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on 9 January 2010
Like everyone else, I grew up on fairytales. The handsome prince, the wicked villain, the happily ever after - I know my favourites inside out. That's why, when I encounter a fairytale retelling, I often most look forward to how the author will interpret or deviate from the standard version. On this occasion, I was able to open Ice without any preconceived ideas or expectations. I don't know the fairytale Sarah Beth Durst's story is based on, East of the Sun, West of the Moon, but I found myself falling in love with its retelling at first sight.

In Ice, Sarah Beth Durst has crafted a beautiful novel that both delights and horrifies. There's delight to be found everywhere - in the incredibly pure love story of Cassie and the Polar Bear King, and in the many whimsical moments. And when I say whimsical, I mean it: a table made of ice that yields delicious feasts on Bear's command, the tree-girl with skin like green leaves and hair like twigs. It's a welcome return to the kind of magical fairytale world we loved as little children, and it's even better than I remembered. At the same time, there's the fact that Bear's breath smells like raw fish even when he takes human form, there's the inconvenience of the human body and there's a lot of pain.

For me, this fusion of reality and magic is part of what makes Ice so incredibly relevant. It's unusual to read a YA novel that combines fantastical elements and an essentially paranormal romance with such mature themes. It's not the idealised version of life or love you find in weaker, less challenging titles. It's real life, and real love. When we first meet Cassie she's a girl, but by the end of the story she is well and truly an adult - and a wife. This is her journey, and in the context of contemporary YA fiction it's off the beaten track. But we all know that's often the best place to be.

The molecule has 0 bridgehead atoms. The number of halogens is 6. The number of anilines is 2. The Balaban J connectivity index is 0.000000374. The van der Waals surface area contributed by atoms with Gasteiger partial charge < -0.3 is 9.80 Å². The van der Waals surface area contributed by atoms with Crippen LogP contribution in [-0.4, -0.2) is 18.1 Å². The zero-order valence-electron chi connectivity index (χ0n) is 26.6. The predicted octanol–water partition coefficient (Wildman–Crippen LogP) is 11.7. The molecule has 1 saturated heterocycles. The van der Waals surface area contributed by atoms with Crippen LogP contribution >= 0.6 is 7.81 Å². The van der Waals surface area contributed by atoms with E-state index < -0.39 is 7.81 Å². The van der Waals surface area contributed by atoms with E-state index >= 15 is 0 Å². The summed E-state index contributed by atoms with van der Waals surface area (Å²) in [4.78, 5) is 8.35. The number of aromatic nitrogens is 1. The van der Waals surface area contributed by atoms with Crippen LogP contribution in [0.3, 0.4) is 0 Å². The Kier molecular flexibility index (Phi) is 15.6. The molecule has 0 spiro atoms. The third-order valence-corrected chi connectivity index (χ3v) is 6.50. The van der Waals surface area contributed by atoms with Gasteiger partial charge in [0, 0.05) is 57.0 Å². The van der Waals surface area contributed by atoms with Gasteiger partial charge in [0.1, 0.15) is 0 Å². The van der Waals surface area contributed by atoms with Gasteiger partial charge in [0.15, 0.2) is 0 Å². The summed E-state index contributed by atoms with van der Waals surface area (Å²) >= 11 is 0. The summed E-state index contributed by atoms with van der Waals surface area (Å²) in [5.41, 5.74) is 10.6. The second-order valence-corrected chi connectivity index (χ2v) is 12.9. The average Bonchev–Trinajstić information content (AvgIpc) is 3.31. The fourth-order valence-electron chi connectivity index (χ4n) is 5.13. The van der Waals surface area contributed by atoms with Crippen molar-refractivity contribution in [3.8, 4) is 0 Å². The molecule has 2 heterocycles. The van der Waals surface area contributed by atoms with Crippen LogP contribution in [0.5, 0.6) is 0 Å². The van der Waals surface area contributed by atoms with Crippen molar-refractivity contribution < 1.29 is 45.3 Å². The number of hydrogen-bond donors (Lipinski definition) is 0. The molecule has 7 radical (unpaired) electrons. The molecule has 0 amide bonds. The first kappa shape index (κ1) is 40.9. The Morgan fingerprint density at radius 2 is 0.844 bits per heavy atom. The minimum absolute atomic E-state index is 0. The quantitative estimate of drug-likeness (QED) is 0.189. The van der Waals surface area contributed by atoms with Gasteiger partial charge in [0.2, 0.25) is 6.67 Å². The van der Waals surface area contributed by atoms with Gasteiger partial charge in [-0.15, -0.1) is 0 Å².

Now, I can't review Ice without making a special mention about the breathtaking scenery. Durst paints her world so vividly that I found myself shivering on more than occasion. To put this into context: I read this book lying on the beach in 29 degree sunshine, and I could feel the Arctic cold. Not only that, but as Cassie's journey takes her over land and ocean it's all just as artfully drawn. We're there with her. We feel it.

I'd recommend Ice to anyone who enjoys fairytale retellings in general, but also to anyone who's looking to try the genre for the first time. It's one of the best. If, like me, you're unfamiliar with the original, Ice will make you want to read that too.
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on 4 March 2010
I really liked Ice! An updated version of the fairy tale East of the Sun and West of the Moon, it was different from what I expected, but I'm not entirely sure what I expected. A girl who falls for a polar bear? Yeah, right, there's going to be a twist there somewhere. And yes, there is a twist, but it does happen; a girl falls for a polar bear.